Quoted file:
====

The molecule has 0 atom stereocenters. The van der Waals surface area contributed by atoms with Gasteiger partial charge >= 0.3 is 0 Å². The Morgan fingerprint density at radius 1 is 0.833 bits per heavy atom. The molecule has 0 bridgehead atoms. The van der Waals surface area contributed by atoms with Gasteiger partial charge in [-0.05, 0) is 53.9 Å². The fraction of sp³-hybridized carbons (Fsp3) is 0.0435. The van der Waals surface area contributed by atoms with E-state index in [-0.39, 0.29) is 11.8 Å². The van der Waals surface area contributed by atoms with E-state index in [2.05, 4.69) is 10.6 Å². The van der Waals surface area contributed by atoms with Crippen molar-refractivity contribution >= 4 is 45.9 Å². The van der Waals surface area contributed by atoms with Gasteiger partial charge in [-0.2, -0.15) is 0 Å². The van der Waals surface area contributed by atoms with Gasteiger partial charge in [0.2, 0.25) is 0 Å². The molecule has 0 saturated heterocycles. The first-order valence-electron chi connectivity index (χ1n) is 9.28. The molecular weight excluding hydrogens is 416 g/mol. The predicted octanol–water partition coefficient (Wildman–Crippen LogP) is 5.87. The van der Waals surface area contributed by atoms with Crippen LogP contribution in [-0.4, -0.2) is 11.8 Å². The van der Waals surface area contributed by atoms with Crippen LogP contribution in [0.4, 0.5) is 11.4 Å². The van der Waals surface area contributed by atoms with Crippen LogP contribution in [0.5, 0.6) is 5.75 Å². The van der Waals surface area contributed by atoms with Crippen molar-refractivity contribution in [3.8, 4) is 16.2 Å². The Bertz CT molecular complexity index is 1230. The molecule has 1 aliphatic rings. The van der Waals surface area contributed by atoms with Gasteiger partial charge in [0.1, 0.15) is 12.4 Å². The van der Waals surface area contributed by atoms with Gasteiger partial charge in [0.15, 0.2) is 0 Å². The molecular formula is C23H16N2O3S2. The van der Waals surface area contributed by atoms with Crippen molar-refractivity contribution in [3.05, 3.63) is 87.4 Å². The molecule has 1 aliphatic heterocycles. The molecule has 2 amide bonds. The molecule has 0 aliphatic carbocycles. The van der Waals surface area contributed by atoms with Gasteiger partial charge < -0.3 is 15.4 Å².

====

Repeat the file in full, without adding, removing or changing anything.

The molecule has 0 atom stereocenters. The van der Waals surface area contributed by atoms with Gasteiger partial charge >= 0.3 is 0 Å². The Morgan fingerprint density at radius 1 is 0.833 bits per heavy atom. The molecule has 0 bridgehead atoms. The van der Waals surface area contributed by atoms with Gasteiger partial charge in [-0.05, 0) is 53.9 Å². The fraction of sp³-hybridized carbons (Fsp3) is 0.0435. The van der Waals surface area contributed by atoms with E-state index in [-0.39, 0.29) is 11.8 Å². The van der Waals surface area contributed by atoms with E-state index in [2.05, 4.69) is 10.6 Å². The van der Waals surface area contributed by atoms with Crippen molar-refractivity contribution >= 4 is 45.9 Å². The van der Waals surface area contributed by atoms with Gasteiger partial charge in [-0.2, -0.15) is 0 Å². The van der Waals surface area contributed by atoms with Gasteiger partial charge in [0.2, 0.25) is 0 Å². The molecule has 0 saturated heterocycles. The first-order valence-electron chi connectivity index (χ1n) is 9.28. The molecular weight excluding hydrogens is 416 g/mol. The predicted octanol–water partition coefficient (Wildman–Crippen LogP) is 5.87. The van der Waals surface area contributed by atoms with Crippen LogP contribution in [-0.4, -0.2) is 11.8 Å². The van der Waals surface area contributed by atoms with Crippen LogP contribution in [0.4, 0.5) is 11.4 Å². The van der Waals surface area contributed by atoms with Crippen LogP contribution in [0.5, 0.6) is 5.75 Å². The van der Waals surface area contributed by atoms with Crippen molar-refractivity contribution in [3.8, 4) is 16.2 Å². The Bertz CT molecular complexity index is 1230. The molecule has 1 aliphatic rings. The van der Waals surface area contributed by atoms with Gasteiger partial charge in [0.1, 0.15) is 12.4 Å². The van der Waals surface area contributed by atoms with Gasteiger partial charge in [0.15, 0.2) is 0 Å². The molecular formula is C23H16N2O3S2. The van der Waals surface area contributed by atoms with Crippen molar-refractivity contribution in [3.05, 3.63) is 87.4 Å². The molecule has 1 aliphatic heterocycles. The molecule has 2 amide bonds. The molecule has 0 aliphatic carbocycles. The van der Waals surface area contributed by atoms with Gasteiger partial charge < -0.3 is 15.4 Å².